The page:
Ludum Dare is a long-running game jam, in which thousands of game designers all come together to produce a short interactive experience around a similar theme over the course of just a couple days. The result is a volcanic outpouring of creativity, the constraints forcing scrappy innovation that sometimes leads to larger projects and mainstream success.
The theme of last month’s Ludum Dare 37 was “One Room,” and, while winning entries riffing on that premise included the text-based Walkie Talkie and the terse, arcade Death Dash, it’s Noah Ratcliff’s You’re Tearing Me Apart that leans most directly into the “one room” concept—notably, by evoking The Room, the 2003 cult classic that can’t stop giving to pop culture. In the game, you walk into a spartan room full of everyday objects—not unlike the very room in which director Tommy Wiseau set his surreal melodrama—and then you throw shit all over the place. Audio clips from the movie play as you upend a computer, a lamp, a bookcase, and so on, all in an evocation of Wiseau’s legendary freakout at the end of the movie. It’s essentially Catlateral Damage, except you are Tommy Wiseau instead of a cat.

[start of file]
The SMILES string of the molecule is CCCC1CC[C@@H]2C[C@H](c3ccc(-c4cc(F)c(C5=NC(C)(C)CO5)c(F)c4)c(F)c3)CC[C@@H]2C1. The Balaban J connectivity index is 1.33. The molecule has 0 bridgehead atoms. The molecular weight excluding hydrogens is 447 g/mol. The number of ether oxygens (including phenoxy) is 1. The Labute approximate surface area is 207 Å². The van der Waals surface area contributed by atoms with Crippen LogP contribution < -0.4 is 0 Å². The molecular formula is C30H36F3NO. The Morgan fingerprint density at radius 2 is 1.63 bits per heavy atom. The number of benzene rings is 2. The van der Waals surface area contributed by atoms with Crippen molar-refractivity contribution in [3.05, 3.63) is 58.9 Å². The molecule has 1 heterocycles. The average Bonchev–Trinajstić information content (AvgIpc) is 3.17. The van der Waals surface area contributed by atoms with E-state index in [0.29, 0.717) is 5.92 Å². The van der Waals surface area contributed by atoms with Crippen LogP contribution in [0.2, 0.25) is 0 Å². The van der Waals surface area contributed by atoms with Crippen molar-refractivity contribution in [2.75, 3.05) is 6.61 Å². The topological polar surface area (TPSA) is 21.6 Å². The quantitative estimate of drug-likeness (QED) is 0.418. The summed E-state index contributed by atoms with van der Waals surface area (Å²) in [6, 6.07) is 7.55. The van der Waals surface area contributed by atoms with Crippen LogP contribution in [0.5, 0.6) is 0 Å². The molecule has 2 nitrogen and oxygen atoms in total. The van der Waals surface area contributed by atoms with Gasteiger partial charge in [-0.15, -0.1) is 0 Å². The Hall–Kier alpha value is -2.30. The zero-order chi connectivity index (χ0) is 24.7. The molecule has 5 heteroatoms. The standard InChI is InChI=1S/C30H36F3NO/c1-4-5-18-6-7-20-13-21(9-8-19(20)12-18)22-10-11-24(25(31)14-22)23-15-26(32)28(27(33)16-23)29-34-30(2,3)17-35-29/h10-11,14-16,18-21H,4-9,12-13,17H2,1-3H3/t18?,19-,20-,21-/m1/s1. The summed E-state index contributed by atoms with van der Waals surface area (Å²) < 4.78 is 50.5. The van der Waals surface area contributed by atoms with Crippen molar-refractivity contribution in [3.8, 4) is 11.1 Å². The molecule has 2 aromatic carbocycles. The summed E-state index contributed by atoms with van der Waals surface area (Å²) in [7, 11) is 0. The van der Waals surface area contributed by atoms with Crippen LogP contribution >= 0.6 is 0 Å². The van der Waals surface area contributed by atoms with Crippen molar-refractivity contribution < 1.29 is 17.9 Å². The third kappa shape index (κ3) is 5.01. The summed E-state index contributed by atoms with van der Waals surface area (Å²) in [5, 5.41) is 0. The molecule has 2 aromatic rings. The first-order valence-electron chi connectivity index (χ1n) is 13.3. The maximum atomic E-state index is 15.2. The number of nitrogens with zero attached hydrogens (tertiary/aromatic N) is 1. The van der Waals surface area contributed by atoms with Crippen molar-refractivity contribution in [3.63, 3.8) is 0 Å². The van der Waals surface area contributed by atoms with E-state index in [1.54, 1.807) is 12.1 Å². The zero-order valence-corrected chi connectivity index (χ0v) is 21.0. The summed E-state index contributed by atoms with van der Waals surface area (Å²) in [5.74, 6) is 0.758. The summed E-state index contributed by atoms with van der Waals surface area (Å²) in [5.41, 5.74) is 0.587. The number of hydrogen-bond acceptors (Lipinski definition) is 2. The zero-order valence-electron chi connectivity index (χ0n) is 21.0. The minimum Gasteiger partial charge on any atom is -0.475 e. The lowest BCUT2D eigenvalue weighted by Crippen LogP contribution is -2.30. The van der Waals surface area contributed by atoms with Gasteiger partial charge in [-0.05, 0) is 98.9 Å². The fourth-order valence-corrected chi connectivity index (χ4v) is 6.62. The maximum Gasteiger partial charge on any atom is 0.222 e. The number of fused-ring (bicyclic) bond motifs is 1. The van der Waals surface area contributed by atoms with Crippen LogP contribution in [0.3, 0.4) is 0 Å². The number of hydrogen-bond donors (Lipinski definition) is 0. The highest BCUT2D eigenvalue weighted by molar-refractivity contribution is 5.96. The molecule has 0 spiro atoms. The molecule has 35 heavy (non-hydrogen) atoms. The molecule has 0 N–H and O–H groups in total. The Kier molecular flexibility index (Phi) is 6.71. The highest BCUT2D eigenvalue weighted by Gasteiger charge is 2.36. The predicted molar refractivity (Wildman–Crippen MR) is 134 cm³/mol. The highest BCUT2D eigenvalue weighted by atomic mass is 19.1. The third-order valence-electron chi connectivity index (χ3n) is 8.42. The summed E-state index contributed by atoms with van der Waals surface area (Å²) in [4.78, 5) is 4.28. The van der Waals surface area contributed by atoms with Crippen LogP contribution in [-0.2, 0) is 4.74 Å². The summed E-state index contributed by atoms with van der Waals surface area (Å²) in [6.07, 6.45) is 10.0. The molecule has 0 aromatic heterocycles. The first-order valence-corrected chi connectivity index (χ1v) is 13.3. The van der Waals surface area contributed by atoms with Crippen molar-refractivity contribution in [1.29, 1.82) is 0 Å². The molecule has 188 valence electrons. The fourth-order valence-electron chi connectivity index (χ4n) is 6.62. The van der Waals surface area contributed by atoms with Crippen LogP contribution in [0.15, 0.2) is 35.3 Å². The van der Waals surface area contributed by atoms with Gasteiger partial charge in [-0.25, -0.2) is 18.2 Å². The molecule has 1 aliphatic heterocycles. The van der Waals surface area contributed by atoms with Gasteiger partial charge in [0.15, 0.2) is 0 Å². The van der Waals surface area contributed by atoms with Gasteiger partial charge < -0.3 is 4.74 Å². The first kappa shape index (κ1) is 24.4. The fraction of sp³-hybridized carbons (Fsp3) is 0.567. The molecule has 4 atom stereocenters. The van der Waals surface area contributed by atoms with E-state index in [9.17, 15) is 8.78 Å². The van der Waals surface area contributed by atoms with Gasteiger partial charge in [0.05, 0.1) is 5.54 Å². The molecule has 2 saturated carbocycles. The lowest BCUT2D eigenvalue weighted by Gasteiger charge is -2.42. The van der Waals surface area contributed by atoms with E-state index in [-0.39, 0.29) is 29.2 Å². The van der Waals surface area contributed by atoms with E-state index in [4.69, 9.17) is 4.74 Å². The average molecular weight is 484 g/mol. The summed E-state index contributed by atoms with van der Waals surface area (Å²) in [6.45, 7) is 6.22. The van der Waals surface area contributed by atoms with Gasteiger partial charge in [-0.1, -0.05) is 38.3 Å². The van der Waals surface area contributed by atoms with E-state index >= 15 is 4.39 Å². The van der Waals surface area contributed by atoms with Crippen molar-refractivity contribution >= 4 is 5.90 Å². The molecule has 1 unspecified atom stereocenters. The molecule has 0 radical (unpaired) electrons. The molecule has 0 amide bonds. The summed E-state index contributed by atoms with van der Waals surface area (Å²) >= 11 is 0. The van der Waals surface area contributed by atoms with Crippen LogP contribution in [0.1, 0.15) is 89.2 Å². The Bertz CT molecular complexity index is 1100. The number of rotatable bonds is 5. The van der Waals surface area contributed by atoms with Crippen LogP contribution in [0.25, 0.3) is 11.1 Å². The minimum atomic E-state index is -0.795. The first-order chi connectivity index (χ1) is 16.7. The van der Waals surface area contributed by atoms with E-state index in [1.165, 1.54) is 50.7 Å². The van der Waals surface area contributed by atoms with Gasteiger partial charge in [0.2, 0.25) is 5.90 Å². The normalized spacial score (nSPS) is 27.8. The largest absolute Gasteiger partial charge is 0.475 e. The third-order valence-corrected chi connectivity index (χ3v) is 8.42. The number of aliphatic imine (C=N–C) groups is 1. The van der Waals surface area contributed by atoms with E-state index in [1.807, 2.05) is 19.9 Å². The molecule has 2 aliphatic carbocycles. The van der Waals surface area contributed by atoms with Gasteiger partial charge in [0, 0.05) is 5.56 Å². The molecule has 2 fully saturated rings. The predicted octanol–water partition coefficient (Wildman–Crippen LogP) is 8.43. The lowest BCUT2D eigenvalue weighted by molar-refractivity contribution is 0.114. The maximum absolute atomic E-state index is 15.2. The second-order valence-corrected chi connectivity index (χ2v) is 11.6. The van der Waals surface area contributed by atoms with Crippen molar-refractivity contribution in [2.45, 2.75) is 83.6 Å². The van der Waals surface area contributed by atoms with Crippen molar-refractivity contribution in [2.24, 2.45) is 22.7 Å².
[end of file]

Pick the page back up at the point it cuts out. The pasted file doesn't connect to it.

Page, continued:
This is not the first interactive version of The Room. In 2010, a full top-down retro RPG was produced, which created a surprisingly elaborate mythology to explain the movie’s many oddities and tie up its loose ends. This version makes the most of its low stakes; its best joke may be its graphical settings, named after Room characters and seemingly scaling up according to Wiseau’s affection for them:
Woe unto the person whose computer can only run Claudette settings.